School Accused of Terrorizing Students With Faked Murder

tape3_MED284401sdcParents at the Fox Hill Primary School in Sheffield England are a bit put out over a curious educational program at the school. When children showed up at the school recently, they were met by a bloody crime scene, a dead teacher on the ground, and police. They were asked to solve the crime but not told that it was all for fun.

Students were told that the teacher was killed in a violent break-in. Children as young as five were shocked to see the body and blood with police tape around the crime scene.

The school only sent an explanatory letter at the end of the week and the truth was kept from the parents to make the exercise more real.

I actually think the project was creative and well-meaning. I simply do not understand why it was so necessary to pretend that it was real. Kids would have enjoyed a faux murder mystery without the trauma. I particularly believe that parents should have been told and allowed to inform their children at their own discretion.

For the full story, click here.

13 thoughts on “School Accused of Terrorizing Students With Faked Murder”

  1. I would agree with what Mike Spindell said, but I’m afraid my local principal might sneak over at night and key my car.

    It’s been some decades since I went to school but I remember those veiled threats from educators. If for example I questioned them, they’d confuse questioning authority with challenging authority. So I’d hear, “I’ll put something in your file that will prevent you from ever attending college.”

    I don’t hear the ‘permanent record’ threat anymore, but I hear the IEP, special ed, and behavior medication threat. Whatever I think of educators, I’ve found it’s best to just feed their egos and agree with everything they say. And now we know, don’t say the M word if they might overhear it.

  2. Bonnie,

    They have only had more practice than we. Ask Vince Foster or Kenneth Lay oh you can’t one died from a gun shot, if LBJ was alive I would suggest that he was near. But since I am certain he did in fact die. The circumstances are still suspect. Ken Lay, me thinks it was an over dose of oxygen to the main aorta which will have the same symptoms as a heart attack unless you look for that pin prick in the neck.

    Both were assassinated for political reasons. This I have reason to believe is true.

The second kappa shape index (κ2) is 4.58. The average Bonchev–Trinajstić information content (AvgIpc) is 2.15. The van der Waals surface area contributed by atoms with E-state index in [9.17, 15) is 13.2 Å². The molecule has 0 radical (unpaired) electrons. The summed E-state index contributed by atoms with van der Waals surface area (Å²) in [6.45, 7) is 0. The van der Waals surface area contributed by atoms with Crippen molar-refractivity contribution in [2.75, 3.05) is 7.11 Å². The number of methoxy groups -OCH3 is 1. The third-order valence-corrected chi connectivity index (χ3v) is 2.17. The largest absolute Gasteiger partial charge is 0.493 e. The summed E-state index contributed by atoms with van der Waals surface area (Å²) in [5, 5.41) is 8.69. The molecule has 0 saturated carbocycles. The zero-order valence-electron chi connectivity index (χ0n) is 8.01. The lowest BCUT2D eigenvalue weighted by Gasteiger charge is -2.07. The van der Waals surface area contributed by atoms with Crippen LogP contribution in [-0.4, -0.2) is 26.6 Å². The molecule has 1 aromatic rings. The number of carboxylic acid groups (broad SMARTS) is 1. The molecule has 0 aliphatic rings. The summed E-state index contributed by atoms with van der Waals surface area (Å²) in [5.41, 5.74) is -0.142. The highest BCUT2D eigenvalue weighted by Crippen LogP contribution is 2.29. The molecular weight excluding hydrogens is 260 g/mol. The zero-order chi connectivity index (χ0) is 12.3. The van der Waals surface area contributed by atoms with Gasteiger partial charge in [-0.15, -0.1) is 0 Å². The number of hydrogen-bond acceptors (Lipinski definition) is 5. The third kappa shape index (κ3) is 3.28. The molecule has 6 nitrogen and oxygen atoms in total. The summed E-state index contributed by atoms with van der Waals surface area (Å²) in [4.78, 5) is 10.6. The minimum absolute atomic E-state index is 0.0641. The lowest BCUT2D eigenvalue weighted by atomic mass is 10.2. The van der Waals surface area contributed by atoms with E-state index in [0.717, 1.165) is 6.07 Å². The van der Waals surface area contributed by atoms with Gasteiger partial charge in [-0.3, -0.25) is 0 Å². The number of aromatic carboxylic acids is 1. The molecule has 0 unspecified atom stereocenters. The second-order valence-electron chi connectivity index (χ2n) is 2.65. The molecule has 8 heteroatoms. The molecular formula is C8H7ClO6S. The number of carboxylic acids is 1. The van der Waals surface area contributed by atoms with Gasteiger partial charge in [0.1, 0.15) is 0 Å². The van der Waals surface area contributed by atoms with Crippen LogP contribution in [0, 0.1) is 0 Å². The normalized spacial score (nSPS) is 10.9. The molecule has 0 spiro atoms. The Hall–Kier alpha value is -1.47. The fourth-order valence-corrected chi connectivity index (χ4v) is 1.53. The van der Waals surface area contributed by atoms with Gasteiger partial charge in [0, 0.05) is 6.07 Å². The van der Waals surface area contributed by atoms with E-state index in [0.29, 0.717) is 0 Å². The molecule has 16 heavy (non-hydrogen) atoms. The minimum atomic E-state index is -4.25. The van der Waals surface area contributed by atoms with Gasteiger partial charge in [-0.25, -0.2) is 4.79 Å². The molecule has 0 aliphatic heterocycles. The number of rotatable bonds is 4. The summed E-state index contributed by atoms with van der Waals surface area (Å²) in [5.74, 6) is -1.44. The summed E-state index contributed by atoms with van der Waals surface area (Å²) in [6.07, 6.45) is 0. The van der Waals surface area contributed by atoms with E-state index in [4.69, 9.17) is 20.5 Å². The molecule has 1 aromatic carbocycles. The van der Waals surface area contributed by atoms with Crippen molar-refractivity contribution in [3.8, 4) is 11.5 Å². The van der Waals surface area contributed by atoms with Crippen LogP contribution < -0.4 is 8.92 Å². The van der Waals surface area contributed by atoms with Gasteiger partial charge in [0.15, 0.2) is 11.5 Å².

3. Amerstates,

    I pity a lot of things but never people. You like your GOP counter points are quick to point out defects but often short of valid solutions. In this matter what would you suggest?

  4. amerstates,
    Perhaps a close re-reading of the article might change your opinion as to its content.

  5. Why doesn’t it surprise me that Turley wouldn’t think this a bad idea.

    God I pity kids raised by people like him. Perhaps we need to have parenting licenses….

  6. This story, added to the “meep” one indicates that many of today’s educators not only don’t have a clue how to perform the job, but are capable of inflicting serious harm on their charges. I went to public school and high school throughout the 50’s and early 60’s and I thought then that most educators were pompous, self important fools, who were sadly deficient in the knowledge they were chosen to impart. Looking at the stories we see today I wonder if things have actually devolved.

  7. Well Buddha and Elaine.,

    How many of these little people ratted on their friends? Proper training starts young.

    Sig Heil, Sig Heil!

  8. From the MailOnline article:

    The problem-solving week was held to cover key skills in the school curriculum from creative writing through to science, numeracy and analysis.

    ‘We wanted to give the pupils a topic that would inspire their creativity and their imaginations which is why the crime scene was chosen.

    ***************

    I am ever suprised by stories written about at this blog–but this is one that truly “takes the cake.” To think that the school staff and the Yorkshire police department were involved in this “educational” stunt that lasted for four days is really perplexing. How could any of these adults have thought that this was a good idea?

    Children should feel safe in the schools they attend. I can only imagine how frightened–and even traumatized–the young students must have been.

    I think there are better ways to involve children in learning in creative ways that don’t have to do with a break-in at their school and the murder of one of their teachers.

    I hope the school has a good guidance counselor–or school psychologist.

Comments are closed.